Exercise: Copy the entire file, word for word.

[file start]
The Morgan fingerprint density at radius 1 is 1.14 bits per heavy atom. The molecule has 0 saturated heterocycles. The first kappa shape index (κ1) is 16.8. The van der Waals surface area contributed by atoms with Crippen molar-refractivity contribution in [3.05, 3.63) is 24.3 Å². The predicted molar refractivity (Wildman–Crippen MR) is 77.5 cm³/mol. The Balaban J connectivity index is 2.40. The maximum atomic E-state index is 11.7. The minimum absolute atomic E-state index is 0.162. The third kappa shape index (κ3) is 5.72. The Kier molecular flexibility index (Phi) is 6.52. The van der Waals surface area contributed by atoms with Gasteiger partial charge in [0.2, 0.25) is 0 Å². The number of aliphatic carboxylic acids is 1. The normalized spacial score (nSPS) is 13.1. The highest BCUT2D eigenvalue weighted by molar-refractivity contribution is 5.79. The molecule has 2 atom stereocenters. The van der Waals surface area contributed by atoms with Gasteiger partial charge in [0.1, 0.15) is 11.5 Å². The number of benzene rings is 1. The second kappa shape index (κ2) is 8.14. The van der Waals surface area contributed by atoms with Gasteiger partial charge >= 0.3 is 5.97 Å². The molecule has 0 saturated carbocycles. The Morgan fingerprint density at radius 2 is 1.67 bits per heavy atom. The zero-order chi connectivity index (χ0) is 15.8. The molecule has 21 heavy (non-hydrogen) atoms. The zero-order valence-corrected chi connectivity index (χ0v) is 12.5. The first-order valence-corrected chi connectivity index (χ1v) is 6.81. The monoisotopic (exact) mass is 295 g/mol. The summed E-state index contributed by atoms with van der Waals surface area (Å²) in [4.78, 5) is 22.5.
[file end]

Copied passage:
The Morgan fingerprint density at radius 1 is 1.14 bits per heavy atom. The molecule has 0 saturated heterocycles. The first kappa shape index (κ1) is 16.8. The van der Waals surface area contributed by atoms with Crippen molar-refractivity contribution in [3.05, 3.63) is 24.3 Å². The predicted molar refractivity (Wildman–Crippen MR) is 77.5 cm³/mol. The Balaban J connectivity index is 2.40. The maximum atomic E-state index is 11.7. The minimum absolute atomic E-state index is 0.162. The third kappa shape index (κ3) is 5.72. The Kier molecular flexibility index (Phi) is 6.52. The van der Waals surface area contributed by atoms with Gasteiger partial charge in [0.2, 0.25) is 0 Å². The number of aliphatic carboxylic acids is 1. The normalized spacial score (nSPS) is 13.1. The highest BCUT2D eigenvalue weighted by molar-refractivity contribution is 5.79. The molecule has 2 atom stereocenters. The van der Waals surface area contributed by atoms with Gasteiger partial charge in [0.1, 0.15) is 11.5 Å². The number of benzene rings is 1. The second kappa shape index (κ2) is 8.14. The van der Waals surface area contributed by atoms with Gasteiger partial charge >= 0.3 is 5.97 Å². The molecule has 0 saturated carbocycles. The Morgan fingerprint density at radius 2 is 1.67 bits per heavy atom. The zero-order chi connectivity index (χ0) is 15.8. The molecule has 21 heavy (non-hydrogen) atoms. The zero-order valence-corrected chi connectivity index (χ0v) is 12.5. The first-order valence-corrected chi connectivity index (χ1v) is 6.81. The monoisotopic (exact) mass is 295 g/mol. The summed E-state index contributed by atoms with van der Waals surface area (Å²) in [4.78, 5) is 22.5.